Ranking Member John Conyers, Jr. Opening Statement: Hearing on “Sanctuary Cities: a Threat to Public Safety”
“I want to start by offering my sincere condolences to the Steinle family — who lost their daughter just three weeks ago — and to Sheriff Jones — who lost one of his deputies last Fall. You have our deepest sympathies and your losses are on each of our minds. Your presence here today is very much appreciated.
“I also want to say how unfortunate it is that we are having this important hearing only a few hours before we head to the Floor to vote on a bill that deals with this very issue. The lack of Committee process and regular order breaks the commitment made to this body by the Majority Leader and will lead to a less informed debate on this critical topic.
“The decision to rush H.R. 3009 to the Floor without any Committee process is not the only evidence we have that the Majority has already made up its mind on this topic. The pejorative title of this hearing demonstrates their belief that so-called “sanctuary cities” are a “threat to public safety.
“I disagree with that conclusion for several reasons.
“To begin with, numerous studies prove that communities which have adopted community trust ‘policies' are not less safe than other communities.
“In fact, studies show that crime rates actually decrease in communities after they adopt such policies.
“Further, these studies find that strong-arm policies – such as Secure Communities – fail to lower crime rates. Instead, they can make communities less safe because residents become more fearful and therefore less likely to report criminal activity.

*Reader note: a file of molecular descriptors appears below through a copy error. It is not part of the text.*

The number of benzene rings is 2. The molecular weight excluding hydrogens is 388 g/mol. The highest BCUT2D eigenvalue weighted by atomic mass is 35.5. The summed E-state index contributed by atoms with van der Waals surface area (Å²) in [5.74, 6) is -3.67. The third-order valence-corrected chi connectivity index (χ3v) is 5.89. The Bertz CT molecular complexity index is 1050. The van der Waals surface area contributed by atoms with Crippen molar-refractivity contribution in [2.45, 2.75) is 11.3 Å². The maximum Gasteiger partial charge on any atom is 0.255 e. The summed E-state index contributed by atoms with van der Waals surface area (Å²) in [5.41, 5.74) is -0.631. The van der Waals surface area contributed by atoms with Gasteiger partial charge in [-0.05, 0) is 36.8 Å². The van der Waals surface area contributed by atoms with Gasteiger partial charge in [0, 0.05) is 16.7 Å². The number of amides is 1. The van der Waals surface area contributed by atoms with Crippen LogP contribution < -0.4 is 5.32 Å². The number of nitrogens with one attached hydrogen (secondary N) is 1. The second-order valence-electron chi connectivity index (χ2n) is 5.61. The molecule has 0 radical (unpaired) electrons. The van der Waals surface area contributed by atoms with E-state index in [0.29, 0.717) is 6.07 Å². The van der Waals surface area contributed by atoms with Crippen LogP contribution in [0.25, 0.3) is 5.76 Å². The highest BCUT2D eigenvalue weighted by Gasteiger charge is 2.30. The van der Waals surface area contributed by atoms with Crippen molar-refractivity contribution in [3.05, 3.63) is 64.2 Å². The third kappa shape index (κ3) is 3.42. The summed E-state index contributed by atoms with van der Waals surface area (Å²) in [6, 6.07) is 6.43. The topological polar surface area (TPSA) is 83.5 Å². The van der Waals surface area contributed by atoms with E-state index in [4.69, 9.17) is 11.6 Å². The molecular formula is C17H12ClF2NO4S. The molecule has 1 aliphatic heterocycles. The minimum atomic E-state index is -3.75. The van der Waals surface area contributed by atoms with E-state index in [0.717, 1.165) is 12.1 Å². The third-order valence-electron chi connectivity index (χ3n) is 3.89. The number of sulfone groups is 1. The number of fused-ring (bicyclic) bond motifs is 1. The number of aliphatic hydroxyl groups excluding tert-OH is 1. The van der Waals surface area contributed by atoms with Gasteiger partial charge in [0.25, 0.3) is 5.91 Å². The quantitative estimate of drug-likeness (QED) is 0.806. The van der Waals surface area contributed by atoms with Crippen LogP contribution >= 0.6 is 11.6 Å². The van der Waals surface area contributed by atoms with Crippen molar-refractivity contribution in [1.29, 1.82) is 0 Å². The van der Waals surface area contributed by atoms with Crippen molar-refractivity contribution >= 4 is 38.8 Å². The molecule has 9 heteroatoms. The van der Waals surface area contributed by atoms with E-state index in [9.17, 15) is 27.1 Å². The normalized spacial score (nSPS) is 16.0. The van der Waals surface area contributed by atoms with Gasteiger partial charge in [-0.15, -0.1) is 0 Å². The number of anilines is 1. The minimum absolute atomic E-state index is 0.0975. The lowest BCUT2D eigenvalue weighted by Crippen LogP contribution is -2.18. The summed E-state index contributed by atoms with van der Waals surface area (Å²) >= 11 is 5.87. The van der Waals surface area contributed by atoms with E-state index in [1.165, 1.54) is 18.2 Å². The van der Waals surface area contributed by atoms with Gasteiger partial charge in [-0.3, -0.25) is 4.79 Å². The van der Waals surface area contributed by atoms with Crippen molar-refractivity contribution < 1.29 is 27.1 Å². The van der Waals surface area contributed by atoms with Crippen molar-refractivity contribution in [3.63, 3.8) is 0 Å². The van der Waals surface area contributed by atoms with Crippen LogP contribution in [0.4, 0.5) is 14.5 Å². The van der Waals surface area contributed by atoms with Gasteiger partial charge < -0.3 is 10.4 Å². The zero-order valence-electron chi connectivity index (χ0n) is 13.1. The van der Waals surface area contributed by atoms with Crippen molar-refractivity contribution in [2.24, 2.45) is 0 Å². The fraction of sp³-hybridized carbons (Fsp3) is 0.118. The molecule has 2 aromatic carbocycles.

“Clearly, every law enforcement agency wants its community to be safe and every police officer’s goal is to implement the best policy to protect the people they are sworn to serve.
“To suggest that local law enforcement officials are pursuing policies that make their communities less safe is simply false and offensive.
“Second, I know that each of us opposes violent crime and wants to do what we can to prevent tragedies like the ones we will hear about today.
“Nevertheless, in our zeal to achieve this goal, we must consider solutions that actually are effective and not rule out options based on any predisposition.
“To that end, we should consider the recommendations of law enforcement itself. The Major Cities Chiefs Association, for instance, opposes federal proposals that would “undermine the trust and cooperation between police officers and immigrant communities, which are essential elements of community-oriented policing.”
“The Association explains that such “measures would result in fear and distrust of local police, damaging our efforts to prevent crime and weakening our ability to apprehend those who prey upon the public.”
“Federal legislative proposals such as H.R. 3009 which is on the Floor today would do just that. It would erode community trust and make it harder for local law enforcement to fight crime in their jurisdictions.
“Finally, if we are looking for real solutions, we should be undertaking real comprehensive immigration reform.
“An immigration reform bill – such as the measure that passed the Senate in 2013 or the bill that had 201 House cosponsors in the last Congress – would allow law-abiding immigrants to come out of the shadows and get right with the law. As a result, it would enable Immigration and Customs Enforcement to focus its resources on deporting the worst elements.
“That kind of solution would help ensure that our entire community, citizens and immigrants alike, are protected from harm.
“Accordingly, I look forward to hearing from our witnesses and I yield the balance of my time.”